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Copyright © 2001 Pamela R. Roy
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Page Creation: July 3, 2001
Boyd County, Rosedale, Bristow, Anoka, and Kinkaid
Submitted and copyrighted by Wade Anderson ©.
Boyd County, Nebraska, and Gregory County, South Dakota included Sioux and Ponca Indian lands extending as far south as the Niobrara River. In 1875 Gregory extended into northern Nebraska, with the Keya Paha River as boundary. On 4 February 1890 the eastern quarter of Gregory ceded by the Sioux in 1889 to the US was opened to homesteading. This territory included parts of Nebraska but not the (96,160 acre total in SD+NE - 38915 hectare) Fort Randall Military Reserve. The Indians were given six months to make selections for their homes and most of them went to Gregory County. Boyd was officially proclaimed a county 01 August 1891.
That autumn, the first school at Rosedale (Rosedahl, Rosendahl) community, Bristow, was built; in 1905 Rosedale was discontinued as a town due to the postal rural route being started out of Spencer NE. Ft. Randall SD disbanded in 1892 and opened for settlement (Gross NE area) 03 March 1893. In 1894 the first portion of the Gregory Co. border was defined two miles west of Bonesteel; it had been attached to Charles Mix County SD for judicial purposes. In 1895 homesteaders and squatters were allowed to file in Gregory County. The southeast corner of Gregory extended into Boyd and Keya Paha Counties, politics having marched this border ever northward until the Three Mile Strip (table land between Ponca Creek and the Niobrara River breaks - known as Baker Flats) came into being. Deeds from properties only two miles north of Spencer still show 'Dakota Territory'; the post office for Bristow opened January 1891 was considered to be in Todd Co. SD; in March, it was changed to Boyd. The first settlers in this area did not know whether they were in Nebraska or South Dakota, as it was not definitely decided where the state line would be until 1895, when it was first surveyed. The original Turtle Creek precinct was the territory between the Keya Paha and Niobrara rivers in western Boyd county; it was a part of Holt Co. NE and was settled before the rest of Boyd. The part of the 27,000 acre Ft. Randall Military Reservation in Nebraska was bounded by the Military Line which ran northwest to southeast parallel to the Missouri River - from section 3, township 35, range 10 diagonally southwest to section 31 T34 R11, then diagonally north to section 21 T35 R12. An 1889 railroad map of South Dakota shows this Military Reserve at one point 3½ miles west of Gross, taking all but the extreme southwest corner of range 11 in Nebraska, and the northeast corner of 12.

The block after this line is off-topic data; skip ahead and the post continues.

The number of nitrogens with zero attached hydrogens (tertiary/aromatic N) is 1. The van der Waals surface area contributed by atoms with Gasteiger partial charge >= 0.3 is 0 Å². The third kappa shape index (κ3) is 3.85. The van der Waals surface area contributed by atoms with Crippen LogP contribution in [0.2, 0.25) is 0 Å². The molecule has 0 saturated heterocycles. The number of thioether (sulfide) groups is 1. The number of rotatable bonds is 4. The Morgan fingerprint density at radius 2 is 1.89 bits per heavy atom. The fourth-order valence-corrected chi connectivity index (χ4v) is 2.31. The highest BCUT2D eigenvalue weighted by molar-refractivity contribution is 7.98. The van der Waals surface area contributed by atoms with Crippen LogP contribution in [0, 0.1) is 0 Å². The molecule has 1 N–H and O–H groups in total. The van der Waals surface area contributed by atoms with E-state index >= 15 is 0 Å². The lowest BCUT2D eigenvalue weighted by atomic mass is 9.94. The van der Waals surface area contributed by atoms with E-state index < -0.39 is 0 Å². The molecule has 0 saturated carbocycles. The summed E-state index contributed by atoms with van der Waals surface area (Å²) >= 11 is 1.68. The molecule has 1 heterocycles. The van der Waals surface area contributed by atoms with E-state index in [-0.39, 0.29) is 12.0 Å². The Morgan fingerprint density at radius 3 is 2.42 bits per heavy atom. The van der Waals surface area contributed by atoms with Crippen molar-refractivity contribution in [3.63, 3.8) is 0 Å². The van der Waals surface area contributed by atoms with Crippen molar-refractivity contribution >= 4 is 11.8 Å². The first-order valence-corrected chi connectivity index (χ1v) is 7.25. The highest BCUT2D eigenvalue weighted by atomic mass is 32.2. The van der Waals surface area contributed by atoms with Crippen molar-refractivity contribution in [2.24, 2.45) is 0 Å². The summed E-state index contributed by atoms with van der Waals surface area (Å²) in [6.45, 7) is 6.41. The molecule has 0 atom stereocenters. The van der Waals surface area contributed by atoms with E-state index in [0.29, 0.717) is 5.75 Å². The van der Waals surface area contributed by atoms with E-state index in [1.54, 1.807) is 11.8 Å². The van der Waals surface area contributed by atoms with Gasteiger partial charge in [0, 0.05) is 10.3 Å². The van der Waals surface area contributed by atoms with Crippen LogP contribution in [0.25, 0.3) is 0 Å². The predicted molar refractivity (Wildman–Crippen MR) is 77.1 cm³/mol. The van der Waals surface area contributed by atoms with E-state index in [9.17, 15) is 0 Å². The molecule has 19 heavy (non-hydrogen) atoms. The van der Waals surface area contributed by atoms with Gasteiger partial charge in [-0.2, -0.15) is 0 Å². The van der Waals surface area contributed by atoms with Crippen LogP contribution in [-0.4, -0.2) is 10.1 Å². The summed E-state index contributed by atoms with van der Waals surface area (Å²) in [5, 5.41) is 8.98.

Baker (in Ware Twp.), about 7 miles east and one to two miles north of Anoka, ½ mile south of South Dakota, began 24 Nov 1891 when Leonard C. Baker established a post office in the southeast corner of his W½ Section 35 Star Valley Twp., Gregory Co. (an area surrounded by a lake bed; this southeast 80 included Baker itself - Baker was located at the first crossroad, 2 miles southwest of the, as of 1981, Bait Station, east of Fairfax SD; Baker Corner). Its name changed to New Baker (Dakota Territory) 02 Feb 1895 and back to Baker, Boyd Co. 20 Dec 1895. In 1896 the post office was moved 1¼ miles south so that it would be in Nebraska (T35 R12 Sec 21). The first telephone was in the summer of 1899. Baker had 2 stores, a blacksmith and a hardware shop, livery barn, lumberyard, baseball field (north, and north of it, Baker Cemetery), dance hall, hotel, saloon, and 3 churches; Messiah Evangelical Lutheran, Baptist (organized 1890-1, discont. about 1906; 1½ miles west of Baker / seven miles southeast of Fairfax, in Star Valley Twp., a building then or sometime soon thereafter, perhaps ca. 1901, dissolved ca. 1906-07; about 1.5 miles W, 1 mile N of Baker ), and St. Joseph's Catholic Church (built 1900-01, with parochial school closed 01 Oct 1951, located 42ø59'19"N 098ø43'58"W). Baker incorporated in 1902 consisting of a 4-mile square, later that year reduced to 80 square rods (½ acre). The post office closed 02 Apr 1906, the last store in 1908. Baker ceased 1916, the only building left of the town itself was the hotel. Remnants of other town buildings were used by some of the remaining early settlers on their nearby farms. By 1931 there remained the Catholic and Lutheran churches, the baseball diamond, and the Baker and nearby Old Settler's cemeteries.